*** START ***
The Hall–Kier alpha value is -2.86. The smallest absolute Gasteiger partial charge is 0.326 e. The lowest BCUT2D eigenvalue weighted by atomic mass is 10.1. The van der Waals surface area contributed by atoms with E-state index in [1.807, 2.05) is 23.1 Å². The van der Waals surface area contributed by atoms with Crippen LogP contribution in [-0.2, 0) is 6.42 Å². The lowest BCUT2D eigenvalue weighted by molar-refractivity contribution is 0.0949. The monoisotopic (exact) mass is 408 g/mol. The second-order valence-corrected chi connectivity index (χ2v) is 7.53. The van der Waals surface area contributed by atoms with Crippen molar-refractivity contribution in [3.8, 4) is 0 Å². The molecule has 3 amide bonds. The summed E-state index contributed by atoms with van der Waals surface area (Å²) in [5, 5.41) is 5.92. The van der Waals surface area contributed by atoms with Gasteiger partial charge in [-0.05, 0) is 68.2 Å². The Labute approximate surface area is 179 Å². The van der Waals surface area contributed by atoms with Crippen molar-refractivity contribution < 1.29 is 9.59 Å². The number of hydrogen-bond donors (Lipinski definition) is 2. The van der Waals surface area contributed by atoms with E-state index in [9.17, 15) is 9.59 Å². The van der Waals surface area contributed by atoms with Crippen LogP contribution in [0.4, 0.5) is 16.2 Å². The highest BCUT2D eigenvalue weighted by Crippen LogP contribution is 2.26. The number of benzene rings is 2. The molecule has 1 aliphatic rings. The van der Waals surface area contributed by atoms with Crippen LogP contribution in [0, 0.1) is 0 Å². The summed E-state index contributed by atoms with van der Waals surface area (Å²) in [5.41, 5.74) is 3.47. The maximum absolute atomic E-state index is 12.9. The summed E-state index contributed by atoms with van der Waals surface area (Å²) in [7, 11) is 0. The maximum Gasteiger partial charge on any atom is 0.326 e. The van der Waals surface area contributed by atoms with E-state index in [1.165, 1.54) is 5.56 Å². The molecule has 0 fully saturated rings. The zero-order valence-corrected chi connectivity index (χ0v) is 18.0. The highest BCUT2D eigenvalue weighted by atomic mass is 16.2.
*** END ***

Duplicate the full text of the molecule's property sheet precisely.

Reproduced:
The Hall–Kier alpha value is -2.86. The smallest absolute Gasteiger partial charge is 0.326 e. The lowest BCUT2D eigenvalue weighted by atomic mass is 10.1. The van der Waals surface area contributed by atoms with E-state index in [1.807, 2.05) is 23.1 Å². The van der Waals surface area contributed by atoms with Crippen LogP contribution in [-0.2, 0) is 6.42 Å². The lowest BCUT2D eigenvalue weighted by molar-refractivity contribution is 0.0949. The monoisotopic (exact) mass is 408 g/mol. The second-order valence-corrected chi connectivity index (χ2v) is 7.53. The van der Waals surface area contributed by atoms with Crippen molar-refractivity contribution in [3.8, 4) is 0 Å². The molecule has 3 amide bonds. The summed E-state index contributed by atoms with van der Waals surface area (Å²) in [5, 5.41) is 5.92. The van der Waals surface area contributed by atoms with Gasteiger partial charge in [-0.05, 0) is 68.2 Å². The Labute approximate surface area is 179 Å². The van der Waals surface area contributed by atoms with Crippen molar-refractivity contribution < 1.29 is 9.59 Å². The number of hydrogen-bond donors (Lipinski definition) is 2. The van der Waals surface area contributed by atoms with E-state index in [9.17, 15) is 9.59 Å². The van der Waals surface area contributed by atoms with Crippen LogP contribution in [0.4, 0.5) is 16.2 Å². The highest BCUT2D eigenvalue weighted by Crippen LogP contribution is 2.26. The number of benzene rings is 2. The molecule has 1 aliphatic rings. The van der Waals surface area contributed by atoms with Crippen LogP contribution in [0, 0.1) is 0 Å². The summed E-state index contributed by atoms with van der Waals surface area (Å²) in [5.41, 5.74) is 3.47. The maximum absolute atomic E-state index is 12.9. The summed E-state index contributed by atoms with van der Waals surface area (Å²) in [7, 11) is 0. The maximum Gasteiger partial charge on any atom is 0.326 e. The van der Waals surface area contributed by atoms with E-state index in [1.165, 1.54) is 5.56 Å². The molecule has 0 fully saturated rings. The zero-order valence-corrected chi connectivity index (χ0v) is 18.0. The highest BCUT2D eigenvalue weighted by atomic mass is 16.2.